Ginger

Ginger is good for cooking, but it can also create beautiful flowers.
Related To:
ginger2

ginger2

Plant type: Herbaceous perennial
Hardiness: USDA Zones 8 to 11 for most species

Some species are prized for their fantastic foliage, while others offer eye-catching flowers. The common edible ginger (Zingiber officinale) is mostly raised for its flavorful roots. Ginger grows from a branching rhizome that sends up mostly upright to arching stems with long but relatively narrow leaves. In summer or fall, separate flowering stems typically bear densely clustered bracts that can be quite colorful; the small blooms themselves may be hardly noticeable. Ginger ranges in height from about two to eight feet tall, depending on the species.

How to use it: Planted in single clumps or in groups, gingers are invaluable for adding a tropical touch to summer borders and container plantings. They make great-looking houseplants, and the blooms are eye-catching as cutflowers.

Culture: Gingers can tolerate full sun in northern areas but usually prefer partial shade. They can grow in full shade too, although they're not as likely to bloom there. Give them fertile, well-drained soil, and keep it evenly moist from spring to fall; fertilize regularly during this period as well. During the winter, let the soil of potted gingers dry out a bit between waterings. Gingers growing outdoors appreciate winter mulch in the cooler parts of their growing range. Propagate by division in spring. No serious pest or disease problems.

Special notes: Some gingers (including the common edible species) are rather shy about blooming, but they're worth growing for their foliage interest alone—especially those with colorful leaves. All of them tend to be aromatic, easy to grow and quite vigorous. A single rhizome of edible ginger can expand to fill a large pot by the end of just one growing season, providing an ample harvest for kitchen use.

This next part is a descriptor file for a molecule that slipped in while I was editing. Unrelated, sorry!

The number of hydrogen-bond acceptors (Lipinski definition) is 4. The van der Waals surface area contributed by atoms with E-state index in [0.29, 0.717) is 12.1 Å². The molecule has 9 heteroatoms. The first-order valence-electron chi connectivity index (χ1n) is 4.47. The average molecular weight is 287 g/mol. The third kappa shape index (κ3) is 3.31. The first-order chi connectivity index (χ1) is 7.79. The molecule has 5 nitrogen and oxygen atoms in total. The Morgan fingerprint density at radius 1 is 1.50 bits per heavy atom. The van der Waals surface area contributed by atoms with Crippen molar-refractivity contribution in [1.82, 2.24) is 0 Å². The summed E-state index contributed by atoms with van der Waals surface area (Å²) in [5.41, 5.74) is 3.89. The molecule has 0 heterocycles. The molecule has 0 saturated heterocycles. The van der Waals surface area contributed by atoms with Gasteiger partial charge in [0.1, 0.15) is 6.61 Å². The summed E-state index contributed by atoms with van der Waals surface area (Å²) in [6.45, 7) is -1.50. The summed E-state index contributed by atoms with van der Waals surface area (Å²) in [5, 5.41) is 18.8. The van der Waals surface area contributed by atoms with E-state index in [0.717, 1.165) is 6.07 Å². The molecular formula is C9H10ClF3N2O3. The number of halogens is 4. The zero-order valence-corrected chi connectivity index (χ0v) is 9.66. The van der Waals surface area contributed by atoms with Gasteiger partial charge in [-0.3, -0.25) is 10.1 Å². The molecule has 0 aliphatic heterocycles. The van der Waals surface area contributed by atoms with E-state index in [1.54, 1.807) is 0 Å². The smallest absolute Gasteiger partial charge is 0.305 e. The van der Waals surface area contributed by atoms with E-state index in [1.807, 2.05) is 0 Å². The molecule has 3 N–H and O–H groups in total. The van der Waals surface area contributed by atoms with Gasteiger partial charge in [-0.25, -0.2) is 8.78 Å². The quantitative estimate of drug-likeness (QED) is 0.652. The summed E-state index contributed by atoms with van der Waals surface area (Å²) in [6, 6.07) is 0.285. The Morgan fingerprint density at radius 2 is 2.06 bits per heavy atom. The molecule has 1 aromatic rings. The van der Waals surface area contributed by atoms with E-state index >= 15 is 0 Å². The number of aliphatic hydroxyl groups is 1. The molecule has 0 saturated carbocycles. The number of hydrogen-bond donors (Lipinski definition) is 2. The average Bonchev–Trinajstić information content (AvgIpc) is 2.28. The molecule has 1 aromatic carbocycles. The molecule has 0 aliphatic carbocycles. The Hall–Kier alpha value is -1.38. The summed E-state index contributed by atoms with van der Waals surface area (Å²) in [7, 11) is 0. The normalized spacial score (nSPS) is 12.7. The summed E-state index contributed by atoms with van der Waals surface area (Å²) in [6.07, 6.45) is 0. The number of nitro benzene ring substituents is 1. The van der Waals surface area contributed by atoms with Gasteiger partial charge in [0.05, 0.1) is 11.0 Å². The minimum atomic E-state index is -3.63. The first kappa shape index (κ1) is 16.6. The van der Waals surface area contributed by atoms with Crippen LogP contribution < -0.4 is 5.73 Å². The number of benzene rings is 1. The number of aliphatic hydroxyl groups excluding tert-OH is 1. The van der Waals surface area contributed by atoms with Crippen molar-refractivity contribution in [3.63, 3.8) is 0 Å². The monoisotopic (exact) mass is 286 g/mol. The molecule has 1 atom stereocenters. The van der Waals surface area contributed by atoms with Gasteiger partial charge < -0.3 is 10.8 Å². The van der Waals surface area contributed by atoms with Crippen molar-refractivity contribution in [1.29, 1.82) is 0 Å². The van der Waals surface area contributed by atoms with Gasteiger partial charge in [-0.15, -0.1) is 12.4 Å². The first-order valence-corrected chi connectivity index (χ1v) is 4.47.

Selected cultivars and species

  •  
  • Zingiber 'Midnight'. Unique brownish-black-colored foliage. Reaches about two feet tall and about one-and-a-half feet wide.

  • Myoga ginger (Z. mioga). Grows about two feet tall, with light yellow flowers in late summer and fall. The leaves may be solid green or variegated (as in the popular cultivar 'Dancing Crane'). One of the hardiest species, often overwintering outdoors in USDA Zone 7 and even in parts of Zone 6.

  • Common ginger (Z. officinale). Glossy, deep green leaves on two- to four-foot-tall stems that grow from edible rhizomes. Seldom produces flowers. You'll rarely find plants for sale, but you can easily grow your own from plump, fresh rhizomes sold at your local supermarket.

  • Beehive ginger (Z. spectabile). Reaching six to eight feet tall, with green foliage, this species is best known for its blooms: dense, three-foot-tall clusters of light yellow bracts that usually turn reddish as they age from midsummer to fall.

  • Shampoo or pinecone ginger (Z. zerumbet). Upright, eight-foot-tall stalks of green leaves, with much shorter flowering stems. Starting out green and gradually turning red, the mature, cone-shaped inflorescence contains a clear liquid that can be used like shampoo.

  • Alpinia zerumbet 'Variegata' has striking, gold-streaked foliage. Plant size is about five to eight feet tall and wide.
Keep Reading

Next Up

Family Planting: Herb Border

A herb garden is a feature the whole family can enjoy.

How to Plant a Kitchen Herb Garden

Have some extra space in your yard or garden? Plant a fresh and simple herb garden only steps away from the kitchen.

How to Plant an Herb Container Garden

Herbs have been grown all over the world for centuries for their flavor and healthful benefits. Learn how to plant an herb container garden.

Karen + Mina Are "Just a Couple of Likable Gingers"

Dynamic mother-daughter duo Karen and Mina are back for a second season of Good Bones. Here's a sneak peek from the season-premiere episode.

How to Grow Ginger

Enjoy this ornamental houseplant for its beautiful foliage, then savor its tasty roots.

How to Make a Rosemary Gin-Ginger Cocktail

On a winter evening you need flavors that are bold enough to match the crisp outdoor temperatures. Try this easy cocktail to warm you up. 

How to Plant an Herb Bed

Forget your spice cabinet, and grow your very own herbs with this step-by-step planting guide.

1,000+ Photos

Browse beautiful photos of our favorite outdoor spaces: decks, patios, porches and more.

On TV

Follow Us Everywhere

Join the party! Don't miss HGTV in your favorite social media feeds.